With the defection of Magic Johnson, and the inability to secure either Monty Williams or Ty Lue to replace Luke Walton as head coach, the Los Angeles Lakers are currently mired in a public relations catastrophe. The only figure in all of basketball that may be feeling more pressure than the Lakers at this particular moment in time is University of Arizona head coach Sean Miller. I’m here to make the argument that the Lakers and Sean Miller might just be the solution to each other’s problems.
The Lakers, while always relevant thanks to a rich, championship-filled history, haven’t been competitive since April 12, 2013- the night Kobe Bryant tore his Achilles tendon trying to drive past Golden State’s Harrison Barnes. That injury marked the official end of the Lakers’ decade-plus as a championship contender and sent them into the spiral that the team currently finds itself in.
The Lakers’ Long Road to the Bottom
Here’s a brief refresher on exactly how abrupt and eventful the Lakers’ demise has been:
- In the 2013-14 season, former NBA MVP’s Kobe Bryant and Steve Nash combined to appear in 21 games for the last-place Lakers, and the team finished in last place in the Pacific Division.
- In 2014-15, the Lakers replaced the departed Mike D’Antoni with Byron Scott and had a first-round draft pick for the first time since 2009. They used that pick on Julius Randle, who promptly broke his leg and missed his entire rookie season. They finished last in the Pacific Division for the second consecutive season.
- 2015-16 was the Lakers’ worst in franchise history. In a season that became Kobe Bryant’s farewell tour, the team won one road game in the 2016 half of the season and fired Byron Scott in favor of bringing Luke Walton over from the Warriors.
- Eight of the Lakers primary contributors in 2016-17 were 25 years old or younger, including four of their own first round picks. They replaced part-owner Jim Buss and longtime GM Mitch Kupchak with Magic Johnson and Rob Pelinka and finished 14th in the Western Conference.
- In 2017-18, the Lakers started their rebuild under Magic and Pelinka by stockpiling draft picks and shipping former #2 overall pick De’Angelo Russell to Brooklyn in exchange for a pick they’d use on Kyle Kuzma, and Brook Lopez’ expiring contract. They used the #2 overall pick on UCLA PG Lonzo Ball, whose father Lavar’s unorthodox and shameless promotion of his sons’ basketball skills had fostered an extracurricular sports media circus. They improved drastically on the court, but still finished three spots out of the playoff hunt.
- LeBron James sends shockwaves through the sports world by deciding to write his final basketball chapter in the City of Angels. Instead of plugging LeBron into the young, improving core of the previous season, the Lakers commence signing a cast of NBA misfits in Rajon Rondo, JaVale McGee, Lance Stephenson, and Michael Beasley. Everybody is injured all the time. To make matters worse, players that the Lakers moved on from, like Julius Randle, Thomas Bryant and Brook Lopez, all had fantastic seasons elsewhere. The Lakers finish above .500 when LeBron plays, and go 9-18 without him. During the season, LaVar Ball, father of Lonzo Ball, goes on Phoenix radio stations with the expectation that his son will be dealt to the Suns and openly berates head coach Luke Walton. The team parts ways with Walton, and he’s subsequently accused of sexual assault via a civil lawsuit. Magic Johnson quits his post as the team’s executive vice president in spectacularly odd fashion. The team passes on offering Monty Williams their head coaching position in favor of Ty Lue, who comes away from the three-year contract offer unimpressed, leaving the Lakers without a head coach.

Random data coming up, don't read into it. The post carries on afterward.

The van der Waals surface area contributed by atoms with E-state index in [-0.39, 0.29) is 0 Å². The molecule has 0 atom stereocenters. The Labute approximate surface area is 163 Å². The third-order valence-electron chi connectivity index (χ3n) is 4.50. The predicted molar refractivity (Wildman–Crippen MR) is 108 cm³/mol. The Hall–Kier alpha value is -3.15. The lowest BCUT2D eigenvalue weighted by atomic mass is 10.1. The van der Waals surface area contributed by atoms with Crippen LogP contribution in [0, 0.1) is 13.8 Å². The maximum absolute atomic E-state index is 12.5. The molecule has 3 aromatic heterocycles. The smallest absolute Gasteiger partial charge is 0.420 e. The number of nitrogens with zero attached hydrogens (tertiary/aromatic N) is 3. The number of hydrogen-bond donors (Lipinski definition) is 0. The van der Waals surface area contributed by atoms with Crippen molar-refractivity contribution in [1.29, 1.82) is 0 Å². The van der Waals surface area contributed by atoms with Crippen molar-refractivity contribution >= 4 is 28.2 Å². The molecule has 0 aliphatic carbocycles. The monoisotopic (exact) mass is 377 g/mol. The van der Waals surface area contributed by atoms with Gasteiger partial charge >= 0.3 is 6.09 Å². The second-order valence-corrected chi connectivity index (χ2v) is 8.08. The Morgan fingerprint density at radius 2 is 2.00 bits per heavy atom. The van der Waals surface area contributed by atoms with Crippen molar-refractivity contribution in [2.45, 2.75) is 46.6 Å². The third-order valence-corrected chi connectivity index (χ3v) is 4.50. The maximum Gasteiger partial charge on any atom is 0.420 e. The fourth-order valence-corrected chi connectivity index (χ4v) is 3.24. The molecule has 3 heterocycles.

The Lakers wouldn’t be Hollywood’s favorite team without a little bit of drama, but the events of the last six years have jumped the proverbial shark and left the franchise reeling. It’s because this franchise has an appetite for the spotlight, and the stomach for controversy, that I believe the right head coach for them is just 500 miles away, somehow withstanding his own personal tornado of national scorn and scrutiny.
The Ballad of Sean Miller
Sean Miller came to Tucson from Xavier in 2009, hoping to fill the enormous shoes of legendary University of Arizona Lute Olson. By his second year on campus, Miller had made the Wildcats into a 30-win team, knocking off #1 Duke in the Sweet Sixteen round of the NCAA tournament. Heading into his fourth year on campus, he had secured two top-20 prospects in Nick Johnson and Josiah Turner. The following season, Miller landed three of Rivals.com‘s top-23 players, and returned to the Sweet Sixteen.
The trend of dominating the Pac-12, both on the court and in recruiting, has become a regular occurrence for Miller. In his tenure at Arizona, he’s had 10 players selected in the NBA Draft, signed 18 five-star recruits, made seven NCAA Tournament appearances, and won the Pac-12 conference regular season championship five times.
Most impressively, despite being regularly name-dropped in the mind-numbingly stupid NCAA pay-for-play criminal scandal, he’s managed to sign what might be his best recruiting class yet, featuring Rivals’ #4-ranked point guard (Nico Mannion), #3-ranked shooting guard (Josh Green), #15-ranked small forward (Terry Armstrong), and #8-ranked power forward (Zeke Nnaji).